The National Agency for Prohibition of Trafficking in Persons (NAPTIP) says it has rescued, sheltered and rehabilitated at least 17,727 victims of human trafficking since its inception 19 years ago.
According to the agency, of the 17,727 victims, 13,026 are females, 4,727 are males with 8,935 being children and 8, 818 adults.
The Director General of NAPTIP, Fatima Waziri-Azi, who made the disclosure at the 37th Session of the State House briefing organized by the Presidential Communication Team held at the Presidential Villa, Abuja, called on the Federal Government to increase and regularize funding for the agency.
According to Waziri-Azi, of the 8,005 arrests in the past years, the agency has only secured 511 convictions, as she blamed the low conviction rate on the refusal of victims to cooperate during investigations.
She further disclosed that there are 261 ongoing cases in various courts nationwide.
She said: “The agency has so far rescued, sheltered and rehabilitated over 17,727 victims of human trafficking. 4,272 are males while 13,026 are females. Children also form the bulk of that number amounting to 8,935.
“NAPTIP has also rescued 15,992 and 1,805 non-Nigerians in the past years. They hail from China, Lebanon, Egypt, Sri Lanka, Central African Republic, Ghana, Benin Republic, Guinea, Conakry, Togo, Burkina Faso, Cameroun, Chad, Ivory Coast and Mali.
“The 394 victims who have gone through our shelters between January 2022 to date received medical support, psycho-social support and legal assistance.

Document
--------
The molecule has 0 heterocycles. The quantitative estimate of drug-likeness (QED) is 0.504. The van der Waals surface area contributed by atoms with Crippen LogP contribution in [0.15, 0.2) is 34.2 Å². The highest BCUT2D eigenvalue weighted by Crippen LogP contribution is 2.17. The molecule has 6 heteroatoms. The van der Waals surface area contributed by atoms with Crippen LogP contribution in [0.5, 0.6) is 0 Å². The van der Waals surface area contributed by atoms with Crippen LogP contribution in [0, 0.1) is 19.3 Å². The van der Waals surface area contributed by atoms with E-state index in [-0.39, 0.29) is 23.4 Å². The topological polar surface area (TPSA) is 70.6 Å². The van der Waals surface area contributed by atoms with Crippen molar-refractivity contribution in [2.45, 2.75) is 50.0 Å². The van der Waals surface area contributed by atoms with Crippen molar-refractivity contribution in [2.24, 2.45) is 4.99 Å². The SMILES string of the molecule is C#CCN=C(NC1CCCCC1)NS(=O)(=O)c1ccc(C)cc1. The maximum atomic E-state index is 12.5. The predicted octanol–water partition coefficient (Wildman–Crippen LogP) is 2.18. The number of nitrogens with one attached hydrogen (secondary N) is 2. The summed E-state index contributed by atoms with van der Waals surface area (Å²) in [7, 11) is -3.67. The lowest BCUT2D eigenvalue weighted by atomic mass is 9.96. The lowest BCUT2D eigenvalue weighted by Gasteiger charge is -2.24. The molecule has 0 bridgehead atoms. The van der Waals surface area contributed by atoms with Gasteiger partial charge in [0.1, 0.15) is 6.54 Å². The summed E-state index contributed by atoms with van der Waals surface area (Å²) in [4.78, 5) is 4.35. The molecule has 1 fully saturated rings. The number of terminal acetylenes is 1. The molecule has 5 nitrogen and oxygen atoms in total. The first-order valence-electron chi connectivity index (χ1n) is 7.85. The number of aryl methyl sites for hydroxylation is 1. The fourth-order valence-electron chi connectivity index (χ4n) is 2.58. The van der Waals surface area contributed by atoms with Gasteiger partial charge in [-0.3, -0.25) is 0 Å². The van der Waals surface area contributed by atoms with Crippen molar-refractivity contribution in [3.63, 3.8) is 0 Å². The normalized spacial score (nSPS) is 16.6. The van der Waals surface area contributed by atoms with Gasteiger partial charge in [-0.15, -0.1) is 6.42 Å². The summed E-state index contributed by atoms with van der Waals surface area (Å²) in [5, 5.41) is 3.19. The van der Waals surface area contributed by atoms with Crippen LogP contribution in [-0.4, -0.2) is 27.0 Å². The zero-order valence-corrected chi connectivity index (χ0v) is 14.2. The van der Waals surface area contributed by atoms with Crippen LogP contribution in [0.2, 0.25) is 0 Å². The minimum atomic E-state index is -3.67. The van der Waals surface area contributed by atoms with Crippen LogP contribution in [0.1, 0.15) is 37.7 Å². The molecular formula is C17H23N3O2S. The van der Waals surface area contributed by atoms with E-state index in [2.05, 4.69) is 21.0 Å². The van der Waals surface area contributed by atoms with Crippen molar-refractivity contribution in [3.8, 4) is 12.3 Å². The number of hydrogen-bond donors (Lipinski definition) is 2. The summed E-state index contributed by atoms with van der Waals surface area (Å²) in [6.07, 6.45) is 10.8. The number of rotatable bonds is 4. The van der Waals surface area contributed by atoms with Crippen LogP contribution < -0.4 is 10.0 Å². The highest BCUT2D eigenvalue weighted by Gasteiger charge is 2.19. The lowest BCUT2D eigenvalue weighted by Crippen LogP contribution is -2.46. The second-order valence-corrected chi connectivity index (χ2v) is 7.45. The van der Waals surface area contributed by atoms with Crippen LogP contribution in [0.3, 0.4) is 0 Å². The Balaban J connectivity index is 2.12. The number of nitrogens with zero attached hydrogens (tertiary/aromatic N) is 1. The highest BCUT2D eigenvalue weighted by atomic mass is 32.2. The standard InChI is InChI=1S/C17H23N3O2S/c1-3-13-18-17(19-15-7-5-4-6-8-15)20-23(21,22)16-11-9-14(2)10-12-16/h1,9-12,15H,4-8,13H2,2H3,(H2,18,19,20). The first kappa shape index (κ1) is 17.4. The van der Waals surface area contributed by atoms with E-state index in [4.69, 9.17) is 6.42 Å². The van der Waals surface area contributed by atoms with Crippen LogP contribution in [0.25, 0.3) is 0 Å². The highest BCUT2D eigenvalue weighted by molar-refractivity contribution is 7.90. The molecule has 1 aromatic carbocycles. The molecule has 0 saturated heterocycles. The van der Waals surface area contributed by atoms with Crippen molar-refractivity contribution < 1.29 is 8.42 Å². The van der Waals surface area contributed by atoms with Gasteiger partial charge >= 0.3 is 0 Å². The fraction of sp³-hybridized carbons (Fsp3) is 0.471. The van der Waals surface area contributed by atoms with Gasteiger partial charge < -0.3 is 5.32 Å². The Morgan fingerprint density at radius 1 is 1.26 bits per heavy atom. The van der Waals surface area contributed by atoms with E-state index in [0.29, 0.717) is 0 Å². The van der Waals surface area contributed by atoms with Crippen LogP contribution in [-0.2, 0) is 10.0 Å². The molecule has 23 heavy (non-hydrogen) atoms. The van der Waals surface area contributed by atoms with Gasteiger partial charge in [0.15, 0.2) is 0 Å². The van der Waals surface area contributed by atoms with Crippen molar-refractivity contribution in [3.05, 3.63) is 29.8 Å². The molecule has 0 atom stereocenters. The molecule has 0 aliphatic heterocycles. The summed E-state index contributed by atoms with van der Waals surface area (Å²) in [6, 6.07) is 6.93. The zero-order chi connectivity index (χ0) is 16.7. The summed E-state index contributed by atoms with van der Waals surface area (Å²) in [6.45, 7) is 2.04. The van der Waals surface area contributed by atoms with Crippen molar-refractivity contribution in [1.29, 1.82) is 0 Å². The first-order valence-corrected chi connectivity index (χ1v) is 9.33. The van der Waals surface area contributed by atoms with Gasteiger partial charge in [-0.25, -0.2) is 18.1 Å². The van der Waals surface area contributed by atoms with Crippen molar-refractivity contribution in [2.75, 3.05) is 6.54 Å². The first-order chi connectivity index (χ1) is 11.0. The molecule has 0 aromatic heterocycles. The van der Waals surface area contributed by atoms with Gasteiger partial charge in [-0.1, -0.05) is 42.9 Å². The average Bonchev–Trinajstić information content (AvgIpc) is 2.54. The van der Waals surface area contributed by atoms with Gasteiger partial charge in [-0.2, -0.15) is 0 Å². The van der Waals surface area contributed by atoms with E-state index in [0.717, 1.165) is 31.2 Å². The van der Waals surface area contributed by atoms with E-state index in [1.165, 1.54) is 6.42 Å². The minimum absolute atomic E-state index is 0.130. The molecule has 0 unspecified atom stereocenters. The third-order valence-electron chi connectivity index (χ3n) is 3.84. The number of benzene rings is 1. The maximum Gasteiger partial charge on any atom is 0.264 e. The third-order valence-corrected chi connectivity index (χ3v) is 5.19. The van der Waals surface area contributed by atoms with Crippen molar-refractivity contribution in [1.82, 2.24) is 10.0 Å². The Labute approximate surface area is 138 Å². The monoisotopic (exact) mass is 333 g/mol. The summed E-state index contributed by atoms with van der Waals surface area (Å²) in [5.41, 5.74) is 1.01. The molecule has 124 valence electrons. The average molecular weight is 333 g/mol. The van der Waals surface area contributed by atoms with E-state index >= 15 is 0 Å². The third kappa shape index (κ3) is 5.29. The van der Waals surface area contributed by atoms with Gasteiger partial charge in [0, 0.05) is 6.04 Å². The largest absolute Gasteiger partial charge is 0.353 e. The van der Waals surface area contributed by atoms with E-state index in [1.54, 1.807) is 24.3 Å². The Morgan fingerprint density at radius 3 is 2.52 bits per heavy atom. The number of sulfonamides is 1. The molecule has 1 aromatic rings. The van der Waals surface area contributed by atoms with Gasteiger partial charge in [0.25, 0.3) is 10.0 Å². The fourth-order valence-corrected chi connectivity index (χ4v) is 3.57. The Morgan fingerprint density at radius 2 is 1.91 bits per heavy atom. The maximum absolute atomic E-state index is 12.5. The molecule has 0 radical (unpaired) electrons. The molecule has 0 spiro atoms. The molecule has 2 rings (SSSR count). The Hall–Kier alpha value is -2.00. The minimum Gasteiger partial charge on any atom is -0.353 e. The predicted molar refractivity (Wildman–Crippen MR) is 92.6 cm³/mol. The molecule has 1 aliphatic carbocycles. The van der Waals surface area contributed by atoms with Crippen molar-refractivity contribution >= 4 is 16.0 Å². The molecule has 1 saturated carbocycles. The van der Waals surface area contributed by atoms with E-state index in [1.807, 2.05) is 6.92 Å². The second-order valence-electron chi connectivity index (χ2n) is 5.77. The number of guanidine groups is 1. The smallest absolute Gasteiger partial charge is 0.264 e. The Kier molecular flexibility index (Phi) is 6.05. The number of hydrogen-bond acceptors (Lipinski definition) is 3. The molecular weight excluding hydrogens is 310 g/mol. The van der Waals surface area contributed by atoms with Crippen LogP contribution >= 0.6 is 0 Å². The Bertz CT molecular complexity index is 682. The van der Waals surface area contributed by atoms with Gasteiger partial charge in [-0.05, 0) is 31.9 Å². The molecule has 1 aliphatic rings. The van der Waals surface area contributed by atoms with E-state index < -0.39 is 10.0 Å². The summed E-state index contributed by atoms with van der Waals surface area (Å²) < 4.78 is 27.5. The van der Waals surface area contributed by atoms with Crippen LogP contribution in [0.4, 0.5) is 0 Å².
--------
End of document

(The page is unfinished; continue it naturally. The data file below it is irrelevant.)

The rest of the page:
“NAPTIP has also sponsored 16 VoTs to universities across the country. Three of such graduates are now officers of NAPTIP.”
On why the agency has only secured a little over 500 convictions despite arresting over 8,000 human traffickers, Waziri-Azi explained that most of the victims were uncooperative with the agency because their families were being threatened and in some circumstances their traffickers are close relatives.
“One of the challenges we have is victims not wanting to cooperate with us, because the traffickers are most times, family members.
“You hear stories of sisters trafficking sisters, brothers trafficking brothers, uncles trafficking nieces and nephews; even husbands trafficking their wives and children.
“International law stipulates that you don’t force victims to cooperate with the system. What you do is encourage them, and for us in NAPTIP, when we come, we debrief them, ‘Okay, tell me the name of your trafficker.’ And they say ‘Oh, I don’t remember.’
“The simple fact is that these people are being threatened. Most of them are threatened personally. Some of them, their families have been threatened.
“And like I said in my presentations, sometimes your trafficker might not force you to take oaths in Nigeria, because they don’t want you to suspect anything. But when you get to the destination country, they make you swear oaths there.
“So they have their own foreign shrine, where they will make you swear oaths. And for those that don’t operate in the oath realm, they now video you nude and keep threatening you that, ‘if you report, we will expose you,’’ Waziri-Azi said.
The NAPTIP boss noted that the best the agency could do is sensitize the public and encourage trafficked victims to report to its operatives and bases closest to them.